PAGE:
video
I'd go back. 


Tuesday, February 18, 2014

The 50 Most NYC Albums Ever. Not a bad list.

Using the parable of the Prodigal Son as his jumping off point David Brooks, Moron Esq. tells us:
We live in a society in which moral standards are already fuzzy, in which people are already encouraged to do their own thing. We live in a society with advanced social decay — with teens dropping out of high school, financiers plundering companies and kids being raised without fathers. The father’s example in the parable reinforces loose self-indulgence at a time when we need more rule-following, more social discipline and more accountability, not less.
Of course, David Brooks' head is stuffed with straw, but this whole erosion of moral values thing has
really got my goat. Where is the evidence for the proposition that morality is eroding in American culture? Does Brooks seriously believe that there is more corporate plundering in 21st Century America than there was at the start of the 20th Century? I mean, sure income disparity is probably one of the top two or three social issues we are facing right now (climate change has to be on the list too), but that can't be what Brooks means, can it?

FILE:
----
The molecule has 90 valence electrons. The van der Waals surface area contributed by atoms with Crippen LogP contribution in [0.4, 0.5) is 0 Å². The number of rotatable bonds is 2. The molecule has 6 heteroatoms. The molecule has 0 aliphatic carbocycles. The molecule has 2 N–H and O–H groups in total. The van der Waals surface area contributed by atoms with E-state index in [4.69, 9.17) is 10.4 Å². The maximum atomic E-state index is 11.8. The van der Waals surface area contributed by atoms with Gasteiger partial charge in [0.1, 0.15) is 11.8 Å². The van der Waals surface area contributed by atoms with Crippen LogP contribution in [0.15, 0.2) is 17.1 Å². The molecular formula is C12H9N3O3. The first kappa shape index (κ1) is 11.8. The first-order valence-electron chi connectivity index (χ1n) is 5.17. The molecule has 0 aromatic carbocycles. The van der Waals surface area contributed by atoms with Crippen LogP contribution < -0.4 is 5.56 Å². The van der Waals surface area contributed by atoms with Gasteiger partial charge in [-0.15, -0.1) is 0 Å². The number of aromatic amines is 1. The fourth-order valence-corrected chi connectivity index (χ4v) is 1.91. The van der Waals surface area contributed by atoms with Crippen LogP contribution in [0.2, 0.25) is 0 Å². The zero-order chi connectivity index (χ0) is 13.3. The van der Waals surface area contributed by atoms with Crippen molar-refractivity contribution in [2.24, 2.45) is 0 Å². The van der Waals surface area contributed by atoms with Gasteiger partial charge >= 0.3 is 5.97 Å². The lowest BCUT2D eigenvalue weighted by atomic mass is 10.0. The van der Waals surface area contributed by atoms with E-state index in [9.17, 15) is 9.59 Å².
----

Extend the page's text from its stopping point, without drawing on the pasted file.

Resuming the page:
Brooks continues:
We live in a divided society in which many of us in the middle- and upper-middle classes are like the older brother and many of the people who drop out of school, commit crimes and abandon their children are like the younger brother. In many cases, we have a governing class of elder brothers legislating programs on behalf of the younger brothers. The great danger in this situation is that we in the elder brother class will end up self-righteously lecturing the poor: “You need to be more like us: graduate from school, practice a little sexual discipline, work harder.”
Ah. There it is. Did you catch it? Sex, that old bugaboo. Some people, presumably the Poors, are having more sex than our Mr. Brooks approves of (which probably equals more sex than David Brooks has, which is probably not much. Also, guessing here, sex that is different from the sort of sex that David Brooks likes to think about having.)

This kind of thing is exhausting. Honest to goodness, where the hell does David Brooks get off telling me that American moral standards are fuzzy?

Monday, February 10, 2014

I process these sorts of things slowly. A wasn't able to make it to the funeral, so I had the drive down and the drive back to turn it all over in my mind. Lucky me, the drive down was elongated by roughly two hours by reason of rush-hour traffic when I hit the GW Bridge. The drive back was a couple of hours longer than it might have been by virtue of the snow that started up around Scranton. Nothing really adverse either time-- just a little extra time with my thoughts.